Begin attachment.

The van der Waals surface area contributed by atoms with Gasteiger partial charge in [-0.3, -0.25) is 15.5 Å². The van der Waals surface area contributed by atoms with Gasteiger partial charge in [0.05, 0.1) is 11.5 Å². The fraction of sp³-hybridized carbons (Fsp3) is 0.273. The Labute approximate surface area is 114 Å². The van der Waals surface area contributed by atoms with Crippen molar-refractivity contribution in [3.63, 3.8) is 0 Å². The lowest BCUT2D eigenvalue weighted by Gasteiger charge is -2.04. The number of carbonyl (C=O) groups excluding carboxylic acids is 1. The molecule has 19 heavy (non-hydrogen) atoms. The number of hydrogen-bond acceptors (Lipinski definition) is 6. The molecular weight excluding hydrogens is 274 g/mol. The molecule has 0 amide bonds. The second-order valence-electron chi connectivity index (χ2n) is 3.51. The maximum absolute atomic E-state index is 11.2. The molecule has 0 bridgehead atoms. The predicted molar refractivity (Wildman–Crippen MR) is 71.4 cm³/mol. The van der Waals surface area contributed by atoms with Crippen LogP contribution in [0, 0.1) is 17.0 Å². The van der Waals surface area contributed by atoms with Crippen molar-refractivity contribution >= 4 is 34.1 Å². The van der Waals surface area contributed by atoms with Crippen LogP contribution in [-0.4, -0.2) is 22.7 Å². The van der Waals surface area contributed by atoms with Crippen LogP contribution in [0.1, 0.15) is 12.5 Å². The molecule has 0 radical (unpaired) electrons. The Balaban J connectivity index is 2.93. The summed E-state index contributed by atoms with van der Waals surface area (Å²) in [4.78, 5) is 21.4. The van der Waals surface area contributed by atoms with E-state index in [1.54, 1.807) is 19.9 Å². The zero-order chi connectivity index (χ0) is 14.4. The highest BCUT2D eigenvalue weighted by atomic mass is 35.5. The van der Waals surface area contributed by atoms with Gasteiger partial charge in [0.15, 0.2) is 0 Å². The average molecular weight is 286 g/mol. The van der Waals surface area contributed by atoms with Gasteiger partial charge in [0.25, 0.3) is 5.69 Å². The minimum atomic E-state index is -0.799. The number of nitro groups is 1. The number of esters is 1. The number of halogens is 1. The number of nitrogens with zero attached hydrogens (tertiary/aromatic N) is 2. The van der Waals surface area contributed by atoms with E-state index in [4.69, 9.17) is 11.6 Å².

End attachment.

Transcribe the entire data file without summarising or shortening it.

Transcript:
The van der Waals surface area contributed by atoms with Gasteiger partial charge in [-0.3, -0.25) is 15.5 Å². The van der Waals surface area contributed by atoms with Gasteiger partial charge in [0.05, 0.1) is 11.5 Å². The fraction of sp³-hybridized carbons (Fsp3) is 0.273. The Labute approximate surface area is 114 Å². The van der Waals surface area contributed by atoms with Crippen molar-refractivity contribution in [3.63, 3.8) is 0 Å². The lowest BCUT2D eigenvalue weighted by Gasteiger charge is -2.04. The number of carbonyl (C=O) groups excluding carboxylic acids is 1. The molecule has 19 heavy (non-hydrogen) atoms. The number of hydrogen-bond acceptors (Lipinski definition) is 6. The molecular weight excluding hydrogens is 274 g/mol. The molecule has 0 amide bonds. The second-order valence-electron chi connectivity index (χ2n) is 3.51. The maximum absolute atomic E-state index is 11.2. The molecule has 0 bridgehead atoms. The predicted molar refractivity (Wildman–Crippen MR) is 71.4 cm³/mol. The van der Waals surface area contributed by atoms with Crippen LogP contribution in [0, 0.1) is 17.0 Å². The van der Waals surface area contributed by atoms with Crippen molar-refractivity contribution >= 4 is 34.1 Å². The van der Waals surface area contributed by atoms with Crippen LogP contribution in [-0.4, -0.2) is 22.7 Å². The van der Waals surface area contributed by atoms with Crippen LogP contribution in [0.1, 0.15) is 12.5 Å². The molecule has 0 radical (unpaired) electrons. The Balaban J connectivity index is 2.93. The summed E-state index contributed by atoms with van der Waals surface area (Å²) in [4.78, 5) is 21.4. The van der Waals surface area contributed by atoms with E-state index in [1.54, 1.807) is 19.9 Å². The zero-order chi connectivity index (χ0) is 14.4. The highest BCUT2D eigenvalue weighted by atomic mass is 35.5. The van der Waals surface area contributed by atoms with Gasteiger partial charge in [0.15, 0.2) is 0 Å². The average molecular weight is 286 g/mol. The van der Waals surface area contributed by atoms with Gasteiger partial charge in [0.25, 0.3) is 5.69 Å². The minimum atomic E-state index is -0.799. The number of nitro groups is 1. The number of esters is 1. The number of halogens is 1. The number of nitrogens with zero attached hydrogens (tertiary/aromatic N) is 2. The van der Waals surface area contributed by atoms with E-state index in [4.69, 9.17) is 11.6 Å².